Keith Souter said...

I enjoyed your post, Cheryl. Sadly, I never had anyone tell me that I should become a writer, so I just plugged away on my own, following the dream.

Meg said...

Great post, Cheryl, and so true! I have to say the author Cheryl St. John helped Double Crossing -- she judged it in a contest waaaay back, and her kind words plus suggestions to do more research on Omaha really helped me see it wasn't "ready for prime time." And my daughter and long-time CP Sharon are both big time supporters and helpers as proofers and plot analyzers. :-)

What would we do without our "team" behind us?

Meg said...

I just read your story about the 8th grade teacher who predicted your success! WOW! fabulous. It's amazing how we struggle on, with or w/o help, and keep following the dream.

Sarah J. McNeal said...

This post really spoke to me. Like most writers, I fell in love with story telling when I was a child, but I didn't think anyone ever noticed until my senior year in high school. In front of an entire class of kids, most of whom I felt were better at everything than me, my teacher told the class that he had a student in his class that he felt would be a professional writer one day--and to my shock and utter joy, he said that pperson was me. He was the first person who recognized something special in me.
I've had much support over the years--sometimes from surprising sources. One person in particular helped me when I felt I had hit a real low, smothered by writer's block and self doubt and working with a publisher who wanted stories I didn't want to write. This person encouraged me to take a leap and submit my book to Rebecca Vickery and offered to edit it. She also helped me resolve a burdensome situation to set me free. That person was you, Cheryl. I will forever be grateful for your support and positive input.You're the best.

Cheryl Pierson said...

I had two bosses through the years that told me I should become a hostage negotiator. LOL I'm glad I didn't follow their advice. No matter what happened in the early years, NOW you probably have a lot of people who encourage you and admire your work. I know one of them--ME. Your opening for WC Bloody Trail was just masterful, and I truly admire you for being such a "Renaissance Man"--you know so much about so many things, that writing is just 2nd nature to you, I think. I'm glad you "plugged away" and followed this part of your dream.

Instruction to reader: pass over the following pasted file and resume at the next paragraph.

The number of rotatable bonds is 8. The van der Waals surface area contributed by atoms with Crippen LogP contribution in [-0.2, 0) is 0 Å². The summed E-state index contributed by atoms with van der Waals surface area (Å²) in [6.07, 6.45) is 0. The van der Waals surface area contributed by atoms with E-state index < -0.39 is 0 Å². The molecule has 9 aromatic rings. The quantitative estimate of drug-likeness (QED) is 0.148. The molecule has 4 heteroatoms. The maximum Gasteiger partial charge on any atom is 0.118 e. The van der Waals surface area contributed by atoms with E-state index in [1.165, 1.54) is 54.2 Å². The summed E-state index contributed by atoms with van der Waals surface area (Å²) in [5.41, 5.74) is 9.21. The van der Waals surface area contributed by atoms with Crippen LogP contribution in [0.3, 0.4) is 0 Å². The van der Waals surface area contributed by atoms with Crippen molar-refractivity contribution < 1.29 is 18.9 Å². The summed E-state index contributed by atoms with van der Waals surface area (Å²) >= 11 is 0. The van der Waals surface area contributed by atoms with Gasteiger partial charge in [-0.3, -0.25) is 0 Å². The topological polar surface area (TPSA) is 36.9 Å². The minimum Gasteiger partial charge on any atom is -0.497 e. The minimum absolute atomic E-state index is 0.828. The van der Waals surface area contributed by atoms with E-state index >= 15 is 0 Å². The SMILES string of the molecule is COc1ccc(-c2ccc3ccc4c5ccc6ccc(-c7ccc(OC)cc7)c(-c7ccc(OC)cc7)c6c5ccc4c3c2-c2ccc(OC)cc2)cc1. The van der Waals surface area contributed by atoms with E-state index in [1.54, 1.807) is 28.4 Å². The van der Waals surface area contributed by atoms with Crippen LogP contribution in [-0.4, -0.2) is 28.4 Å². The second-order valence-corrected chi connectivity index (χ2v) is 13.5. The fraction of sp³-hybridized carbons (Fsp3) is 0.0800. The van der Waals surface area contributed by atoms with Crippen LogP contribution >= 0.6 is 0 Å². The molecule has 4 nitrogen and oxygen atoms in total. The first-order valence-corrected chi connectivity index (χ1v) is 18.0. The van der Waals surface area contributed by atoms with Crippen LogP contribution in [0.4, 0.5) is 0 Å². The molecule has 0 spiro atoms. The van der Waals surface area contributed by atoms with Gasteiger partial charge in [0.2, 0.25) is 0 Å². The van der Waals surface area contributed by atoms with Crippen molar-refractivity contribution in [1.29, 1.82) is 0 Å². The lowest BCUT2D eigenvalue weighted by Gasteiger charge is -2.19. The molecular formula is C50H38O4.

Cheryl Pierson said...

Meg, I know Cheryl. She is a gem. A very meticulous writer and one I admire very much. She's also kind-hearted and I don't think she'd tell a new writer anything that would discourage them because she's so positive. To me, it's amazing to sit back and reflect on people who might have said the smallest thing that encouraged us, and maybe they never even realized it.

Cheryl Pierson said... brought tears to my eyes with your comment. You should NEVER run into writer's block or feel like you don't have a story to tell, my friend. You have a million of them, just waiting to me set free. You are a dear, dear friend and I wish we lived closer so we could meet in person. Your writing stands on its own, and I'm so glad I was able to help, and that Rebecca was, too. She knew a good thing when she saw it, right? LOL

I think it's so amazing what a good teacher can do for his or her students just by giving a word of encouragement here and there, don't you? I'm so glad you had teacher that recognized your talent and abilities and was there to give you that encouragement. I had at least one of those--my 8th grade teacher, as I mentioned. But I know there were others along the way as well. Thanks again for your comment. It means the world to me.

Renaissance Women said...

Wonderful post. The person who gets your book will be lucky indeed. I enjoyed it as you know.

I was a lucky one, both parents always told me I could do anything I set my mind to. That kind of beginning helps. I just have to get out of my own way.

Cheryl Pierson said...

Hey, RW! Thanks so much for those very kind words about Fire Eyes--I'm so glad you enjoyed it.

My parents, too, always told me I could do anything I set my mind to. They just wanted me to do something I could make a living at, and back then, writing wasn't an option. I always say, the three things a woman was expected to choose from then was secretary, nurse or school teacher. My mom's great dream was for one of the three of her daughters to become "an interpreter for the U.N."--I am sure there had been a big push for that since the U.N. wasn't very old at that time. None of us ever did.LOL


Ray said...

I never found the two English teachers who reckoned that I had it in me to write. But I never forgot them and I named them on my blog. My mum had more faith than my dad - just as well but dad was a western fan so the influence was somewhere else. Ex-girlfriends and my wife played their part. And when everything went pear shaped for me there was a group of guys who gave me a lot of encouragement.
They know who they are - and they know how grateful I am. Writing isn't always a lonely profession.

Cheryl Pierson said...

Ray, I'm glad to hear of yet another writer who was encouraged by teachers along the way. Friends, family, teachers--even fans that write to tell you how much they have enjoyed your stories--it all adds up to a whole lot of encouragement that we should always remember to "pay forward" with others, right? Thanks so much for your comment!